Sarah Palin's weird 'Sputnik' story
By Stephen Stromberg
On Wednesday night, Sarah Palin attacked the "Sputnik moment" line from President Obama's second State of the Union address.
That was another one of those WTF moments, when he so often repeated this Sputnik moment that he would aspire Americans to celebrate. And he needs to remember that what happened back then with the former communist USSR and their victory in that race to space, yes, they won, but they also incurred so much debt at the time that it resulted in the inevitable collapse of the Soviet Union.
In her rant, Palin wildly misconstrued the president's argument, which was not about emulating the Soviets in the 1950s but instead about the Americans who responded to early Soviet success in space exploration by educating themselves and out-innovating the Soviets. Did she listen to the speech? Alexandra Petri has more on this here.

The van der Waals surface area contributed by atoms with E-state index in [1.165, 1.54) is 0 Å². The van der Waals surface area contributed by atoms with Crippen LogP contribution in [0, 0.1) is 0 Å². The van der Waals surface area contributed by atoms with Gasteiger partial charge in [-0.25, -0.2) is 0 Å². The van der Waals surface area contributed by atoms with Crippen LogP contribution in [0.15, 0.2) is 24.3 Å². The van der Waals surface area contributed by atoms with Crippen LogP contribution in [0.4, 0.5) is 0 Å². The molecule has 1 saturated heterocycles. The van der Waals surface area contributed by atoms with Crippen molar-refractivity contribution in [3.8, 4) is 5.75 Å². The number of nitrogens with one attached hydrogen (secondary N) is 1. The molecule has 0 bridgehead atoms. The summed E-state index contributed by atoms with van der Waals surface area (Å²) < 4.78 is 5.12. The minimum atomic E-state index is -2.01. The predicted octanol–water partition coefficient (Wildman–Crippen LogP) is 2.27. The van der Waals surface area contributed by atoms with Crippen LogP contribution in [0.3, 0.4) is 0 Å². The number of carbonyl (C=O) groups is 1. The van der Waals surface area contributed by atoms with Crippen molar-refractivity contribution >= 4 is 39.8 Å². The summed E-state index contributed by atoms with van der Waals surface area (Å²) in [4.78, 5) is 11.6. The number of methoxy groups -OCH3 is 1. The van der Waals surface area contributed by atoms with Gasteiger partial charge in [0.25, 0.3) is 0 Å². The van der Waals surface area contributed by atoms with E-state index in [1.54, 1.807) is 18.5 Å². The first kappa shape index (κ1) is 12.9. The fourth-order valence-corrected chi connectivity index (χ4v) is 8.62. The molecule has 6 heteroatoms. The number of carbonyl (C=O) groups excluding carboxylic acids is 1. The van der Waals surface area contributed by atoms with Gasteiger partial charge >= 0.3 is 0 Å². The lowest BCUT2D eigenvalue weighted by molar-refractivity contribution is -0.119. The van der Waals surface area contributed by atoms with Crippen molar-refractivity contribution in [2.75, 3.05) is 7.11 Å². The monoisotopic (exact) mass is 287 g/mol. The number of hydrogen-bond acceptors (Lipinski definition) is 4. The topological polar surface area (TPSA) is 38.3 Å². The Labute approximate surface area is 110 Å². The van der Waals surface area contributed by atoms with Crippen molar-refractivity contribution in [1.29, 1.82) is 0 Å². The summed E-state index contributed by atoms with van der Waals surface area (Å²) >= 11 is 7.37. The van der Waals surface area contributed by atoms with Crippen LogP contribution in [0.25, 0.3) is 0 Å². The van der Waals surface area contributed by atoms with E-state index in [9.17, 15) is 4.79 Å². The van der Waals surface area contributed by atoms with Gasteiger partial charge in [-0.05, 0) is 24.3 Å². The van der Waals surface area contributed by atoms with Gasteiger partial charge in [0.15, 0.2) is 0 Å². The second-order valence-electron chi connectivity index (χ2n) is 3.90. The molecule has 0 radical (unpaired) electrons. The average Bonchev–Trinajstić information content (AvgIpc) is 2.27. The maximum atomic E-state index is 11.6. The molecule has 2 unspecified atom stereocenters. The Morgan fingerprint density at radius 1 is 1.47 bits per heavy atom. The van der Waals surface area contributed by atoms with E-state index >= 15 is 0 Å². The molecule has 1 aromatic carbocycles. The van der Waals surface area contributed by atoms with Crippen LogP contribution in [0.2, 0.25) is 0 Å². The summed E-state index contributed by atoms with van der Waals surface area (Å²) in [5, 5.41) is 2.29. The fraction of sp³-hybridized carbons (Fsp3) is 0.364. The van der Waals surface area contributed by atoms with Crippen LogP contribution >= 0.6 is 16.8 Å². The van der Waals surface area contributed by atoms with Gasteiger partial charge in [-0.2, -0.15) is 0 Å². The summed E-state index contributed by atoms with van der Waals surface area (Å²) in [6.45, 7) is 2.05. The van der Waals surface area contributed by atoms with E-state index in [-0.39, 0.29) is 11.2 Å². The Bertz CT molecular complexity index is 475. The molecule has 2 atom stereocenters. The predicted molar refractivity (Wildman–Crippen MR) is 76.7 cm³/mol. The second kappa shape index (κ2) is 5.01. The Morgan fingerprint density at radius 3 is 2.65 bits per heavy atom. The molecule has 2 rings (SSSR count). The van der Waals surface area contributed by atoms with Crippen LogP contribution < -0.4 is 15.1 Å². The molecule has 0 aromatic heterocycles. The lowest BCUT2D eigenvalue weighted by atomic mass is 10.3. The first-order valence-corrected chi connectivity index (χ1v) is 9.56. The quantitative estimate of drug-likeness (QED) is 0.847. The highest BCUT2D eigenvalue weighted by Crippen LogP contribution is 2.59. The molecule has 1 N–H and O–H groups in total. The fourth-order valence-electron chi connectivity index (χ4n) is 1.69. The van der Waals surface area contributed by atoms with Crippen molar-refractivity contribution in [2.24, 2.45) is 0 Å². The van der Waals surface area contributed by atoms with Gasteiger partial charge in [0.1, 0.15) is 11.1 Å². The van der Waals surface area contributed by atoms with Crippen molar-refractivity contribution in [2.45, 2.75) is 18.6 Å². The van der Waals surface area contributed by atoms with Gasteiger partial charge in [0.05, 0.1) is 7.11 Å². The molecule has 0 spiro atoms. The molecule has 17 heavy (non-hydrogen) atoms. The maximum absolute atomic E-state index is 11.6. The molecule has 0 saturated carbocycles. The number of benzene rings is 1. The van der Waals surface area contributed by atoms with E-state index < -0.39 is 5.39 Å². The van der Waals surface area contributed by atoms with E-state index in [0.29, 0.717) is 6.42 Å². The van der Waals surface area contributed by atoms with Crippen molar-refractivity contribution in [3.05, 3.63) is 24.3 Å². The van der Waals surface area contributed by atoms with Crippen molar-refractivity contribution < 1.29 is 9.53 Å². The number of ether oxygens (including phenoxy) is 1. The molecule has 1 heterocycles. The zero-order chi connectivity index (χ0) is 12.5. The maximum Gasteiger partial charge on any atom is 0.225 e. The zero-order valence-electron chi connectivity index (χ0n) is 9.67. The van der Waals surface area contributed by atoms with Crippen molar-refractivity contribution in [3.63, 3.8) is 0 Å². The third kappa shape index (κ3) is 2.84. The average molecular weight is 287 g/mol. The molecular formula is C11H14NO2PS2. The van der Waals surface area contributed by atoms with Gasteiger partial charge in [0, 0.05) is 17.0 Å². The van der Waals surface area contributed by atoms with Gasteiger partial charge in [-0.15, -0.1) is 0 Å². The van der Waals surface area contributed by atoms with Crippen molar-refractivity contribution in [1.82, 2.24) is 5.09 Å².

But let's pretend that wasn't Obama's point. The Soviets didn't have an empire-draining debt problem until some 30 years after Sputnik passed over America. And when they did, it was in large part a result of massive overinvestment in heavy industry, which supported Soviet military pretensions. None of this is to argue that the Soviet economy is anything we should emulate. But let's at least get the basic facts right when we criticize it.
It's a fair guess that Palin thought she was borrowing her "insight" from the mythology of Ronald Reagan, who massively increased America's spending to spur the sort of competitive expenditure that contributed to the ballooning of Soviet debt in the 1980s. According to many conservatives, this was a -- if not the -- crucial factor that catalyzed the Soviet collapse.
But in claiming that the Soviets incurred their consequential debts long before Reagan was president, Palin ends up arguing that the Gipper wasn't nearly that responsible for the USSR spending itself to death...